Illinois Charges You Might Be Facing after Partying on New Year’s
New Year’s is one of the biggest party occasions of the year. Alcohol and drug use are commonplace, and rowdy behavior is a given. While most New Year’s parties are all in good fun, sometimes festivities can get out of hand, resulting in police involvement.
Unsurprisingly, more arrests are made on New Year’s Eve than on most other holidays. Common offenses include disorderly conduct, assault and battery, drunk driving, and drug possession.
Below, we’re going to do a quick overview of each of these charges in case you find yourself facing one (or more) of them after some particularly rowdy celebrating.
Disorderly conduct law is focused primarily on public safety and keeping the peace. For example, if citizens disturb the peace by yelling or fighting in a public place, they can be charged. Generally speaking, people in Illinois are prohibited from behaving unreasonably in a manner that alarms, offends, or disturbs others.
Unfortunately, this type of behavior is commonplace on New Year’s Eve, mostly due to the prevalence of drug and alcohol use. Law enforcement officers often make disorderly conduct arrests in order to prevent a situation from escalating and compromising public safety.
Most forms of disorderly conduct in Illinois are charged as misdemeanors. Depending upon the severity of the offense, you may be charged with a Class A, B, or C misdemeanor, which is punishable by up to 30 days, six months or one year of imprisonment, respectively. You may also face fines of $1500-$2500.
Disorderly conduct that compromises public safety (for example, making a false report of a fire or tampering with fire alarms) may be charged as a felony. A Class 4 felony is punishable by 1-3 years’ imprisonment and up to $3,000 in fines. A Class 3 felony is punishable by 2-5 years’ imprisonment and up to $10,000 in fines.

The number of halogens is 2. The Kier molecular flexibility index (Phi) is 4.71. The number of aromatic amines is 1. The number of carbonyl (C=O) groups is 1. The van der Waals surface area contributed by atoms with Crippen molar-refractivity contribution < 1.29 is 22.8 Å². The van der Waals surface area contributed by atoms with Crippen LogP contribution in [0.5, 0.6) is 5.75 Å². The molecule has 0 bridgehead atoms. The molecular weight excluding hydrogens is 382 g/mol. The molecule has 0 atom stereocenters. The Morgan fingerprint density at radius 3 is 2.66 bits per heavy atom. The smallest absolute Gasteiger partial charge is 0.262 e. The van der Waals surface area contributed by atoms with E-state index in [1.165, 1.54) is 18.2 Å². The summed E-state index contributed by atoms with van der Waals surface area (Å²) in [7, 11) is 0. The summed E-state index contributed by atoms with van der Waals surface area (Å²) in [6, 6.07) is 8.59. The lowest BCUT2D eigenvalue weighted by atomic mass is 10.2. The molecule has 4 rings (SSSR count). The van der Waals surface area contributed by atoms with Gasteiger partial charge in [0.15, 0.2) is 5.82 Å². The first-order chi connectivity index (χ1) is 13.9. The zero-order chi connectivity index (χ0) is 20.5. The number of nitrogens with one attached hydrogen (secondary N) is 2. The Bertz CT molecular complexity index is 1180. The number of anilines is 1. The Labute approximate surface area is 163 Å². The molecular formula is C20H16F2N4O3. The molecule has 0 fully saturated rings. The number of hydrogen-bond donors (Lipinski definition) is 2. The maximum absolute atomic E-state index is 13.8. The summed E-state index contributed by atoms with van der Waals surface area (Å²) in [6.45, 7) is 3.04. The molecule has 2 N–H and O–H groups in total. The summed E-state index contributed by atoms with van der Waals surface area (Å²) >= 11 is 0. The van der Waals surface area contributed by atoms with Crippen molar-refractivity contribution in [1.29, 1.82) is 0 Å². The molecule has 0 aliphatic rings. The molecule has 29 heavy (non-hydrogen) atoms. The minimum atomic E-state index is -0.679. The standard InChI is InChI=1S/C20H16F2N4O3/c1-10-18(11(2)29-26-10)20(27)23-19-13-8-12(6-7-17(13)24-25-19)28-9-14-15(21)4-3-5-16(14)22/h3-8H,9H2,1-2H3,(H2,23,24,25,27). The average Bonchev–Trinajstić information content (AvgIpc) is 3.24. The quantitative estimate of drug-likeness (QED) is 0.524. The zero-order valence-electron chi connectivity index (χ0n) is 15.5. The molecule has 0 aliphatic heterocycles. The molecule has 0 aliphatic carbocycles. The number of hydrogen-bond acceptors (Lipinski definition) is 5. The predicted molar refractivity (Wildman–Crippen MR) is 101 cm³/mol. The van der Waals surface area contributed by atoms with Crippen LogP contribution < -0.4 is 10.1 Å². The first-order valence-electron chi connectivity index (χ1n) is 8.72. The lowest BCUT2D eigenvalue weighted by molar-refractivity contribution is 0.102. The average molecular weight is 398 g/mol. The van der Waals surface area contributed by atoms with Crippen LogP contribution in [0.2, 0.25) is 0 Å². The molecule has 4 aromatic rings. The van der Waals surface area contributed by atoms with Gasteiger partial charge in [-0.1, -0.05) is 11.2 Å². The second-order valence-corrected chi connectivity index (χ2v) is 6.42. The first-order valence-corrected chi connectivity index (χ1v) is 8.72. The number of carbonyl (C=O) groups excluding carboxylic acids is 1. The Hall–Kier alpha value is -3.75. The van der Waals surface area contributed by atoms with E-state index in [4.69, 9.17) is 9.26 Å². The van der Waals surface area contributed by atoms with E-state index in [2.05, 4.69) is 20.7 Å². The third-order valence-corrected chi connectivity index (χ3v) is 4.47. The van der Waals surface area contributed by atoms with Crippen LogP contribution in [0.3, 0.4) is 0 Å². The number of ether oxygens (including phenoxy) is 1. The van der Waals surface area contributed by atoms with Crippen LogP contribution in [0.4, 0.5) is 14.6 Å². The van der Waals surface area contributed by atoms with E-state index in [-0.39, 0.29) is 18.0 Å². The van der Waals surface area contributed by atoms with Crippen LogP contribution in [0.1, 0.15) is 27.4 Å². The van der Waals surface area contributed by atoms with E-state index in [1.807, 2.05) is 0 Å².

Assault and Battery
Assault and battery are related but distinct crimes. Assault is defined as behavior that places another individual in reasonable fear of battery, while battery is defined as causing serious bodily harm to another, or insulting, provocative, or unwanted physical contact. You may be brought up on separate charges for assault and battery depending upon the nature of the alleged offense.
Aggravated assault and battery occurs when the alleged victim is grievously injured, causing permanent disability or disfigurement, if a deadly weapon is used, or if the victim is a child or peace officer.
Assault is a Class C misdemeanor punishable by up to 30 days in jail and/or fines up to $1500. Aggravated assault is charged as a Class A misdemeanor or a Class 4 felony. A Class A misdemeanor is punishable by imprisonment of up to one year and/or fines up to $2,500. A Class 4 felony is punishable by an imprisonment term of 1-3 years and/or fines up to $25,000.
Battery is considered a Class A misdemeanor and penalized as described above. Aggravated battery can be elevated to a Class 1, 2, 3 or Class X felony. This can result in imprisonment for up to 30 years and fines up to $100,000.
Unfortunately, many New Year’s Eve partygoers choose to drive home drunk, resulting in a dramatic spike in drunk driving accidents and fatalities. Law enforcement is therefore on the lookout for drunk drivers, often setting up checkpoints. DUI arrests are some of the most common New Year’s Eve offenses.
The severity of DUI charges and penalties will depend on prior offenses and the presence of aggravating factors such as blood alcohol content exceeding 0.16% or carrying a child passenger at the time of arrest.
If you are facing your first DUI charge, you face the following penalties if convicted:
- Up to one year in jail
- Fines up to $2500
- Suspension of your driver’s license for at least one year
- Installment of an ignition interlock device.
Illicit drug use is also rampant at some New Year’s Eve celebrations, making drug possession another common offense. The penalties for drug possession charges are dependent upon the type and amount of drugs.
Although small amounts of marijuana have been decriminalized, possession of 10 grams or more is illegal and is charged as a misdemeanor.
Possession of any amount of other controlled substances such as cocaine, opiates, methamphetamine, ecstasy or LSD is illegal. Possession of these substances is generally charged as a Class 1 or Class 4 felony, depending upon the drug type and amount in possession.
Whether you took a walk on the wild side for New Year’s Eve or simply got caught in the wrong place at the wrong time, you may now be facing legal trouble – not a great way to start the year off right. Retaining an exceptional Chicago criminal defense attorney will maximize your chance of a favorable outcome. Get in touch with our office today.
About the Author:
Andrew M. Weisberg is a former felony prosecutor who now serves as a defense attorney in the greater Chicago area. He has extensive experience in handling all types of criminal cases, from sex offenses and domestic violence to retail theft-related crimes, murder, and drug crimes.